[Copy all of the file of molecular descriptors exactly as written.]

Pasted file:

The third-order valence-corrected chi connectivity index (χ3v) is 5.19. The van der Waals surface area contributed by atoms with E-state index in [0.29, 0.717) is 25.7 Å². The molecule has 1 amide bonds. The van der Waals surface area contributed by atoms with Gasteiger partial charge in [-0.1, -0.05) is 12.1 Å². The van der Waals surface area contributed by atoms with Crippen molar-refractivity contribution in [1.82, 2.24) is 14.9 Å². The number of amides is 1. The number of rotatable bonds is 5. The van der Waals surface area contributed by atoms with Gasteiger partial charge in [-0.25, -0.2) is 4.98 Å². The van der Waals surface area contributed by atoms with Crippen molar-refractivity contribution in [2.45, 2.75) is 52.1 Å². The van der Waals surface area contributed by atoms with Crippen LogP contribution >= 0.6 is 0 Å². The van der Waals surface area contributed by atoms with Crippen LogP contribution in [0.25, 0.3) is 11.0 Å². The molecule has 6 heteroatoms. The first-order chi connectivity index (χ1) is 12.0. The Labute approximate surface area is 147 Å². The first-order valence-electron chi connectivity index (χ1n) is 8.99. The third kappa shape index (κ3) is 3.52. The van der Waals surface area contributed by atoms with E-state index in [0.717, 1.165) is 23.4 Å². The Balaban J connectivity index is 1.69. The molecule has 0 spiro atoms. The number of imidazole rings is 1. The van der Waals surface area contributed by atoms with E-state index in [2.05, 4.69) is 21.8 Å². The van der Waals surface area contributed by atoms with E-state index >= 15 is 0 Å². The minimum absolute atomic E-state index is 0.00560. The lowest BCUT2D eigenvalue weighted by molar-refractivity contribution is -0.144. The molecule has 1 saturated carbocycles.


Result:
The third-order valence-corrected chi connectivity index (χ3v) is 5.19. The van der Waals surface area contributed by atoms with E-state index in [0.29, 0.717) is 25.7 Å². The molecule has 1 amide bonds. The van der Waals surface area contributed by atoms with Gasteiger partial charge in [-0.1, -0.05) is 12.1 Å². The van der Waals surface area contributed by atoms with Crippen molar-refractivity contribution in [1.82, 2.24) is 14.9 Å². The number of amides is 1. The number of rotatable bonds is 5. The van der Waals surface area contributed by atoms with Gasteiger partial charge in [-0.25, -0.2) is 4.98 Å². The van der Waals surface area contributed by atoms with Crippen molar-refractivity contribution in [2.45, 2.75) is 52.1 Å². The van der Waals surface area contributed by atoms with Crippen LogP contribution >= 0.6 is 0 Å². The van der Waals surface area contributed by atoms with Crippen LogP contribution in [0.25, 0.3) is 11.0 Å². The molecule has 6 heteroatoms. The first-order chi connectivity index (χ1) is 12.0. The Labute approximate surface area is 147 Å². The first-order valence-electron chi connectivity index (χ1n) is 8.99. The third kappa shape index (κ3) is 3.52. The van der Waals surface area contributed by atoms with E-state index in [0.717, 1.165) is 23.4 Å². The Balaban J connectivity index is 1.69. The molecule has 0 spiro atoms. The number of imidazole rings is 1. The van der Waals surface area contributed by atoms with E-state index in [2.05, 4.69) is 21.8 Å². The van der Waals surface area contributed by atoms with E-state index >= 15 is 0 Å². The minimum absolute atomic E-state index is 0.00560. The lowest BCUT2D eigenvalue weighted by molar-refractivity contribution is -0.144. The molecule has 1 saturated carbocycles.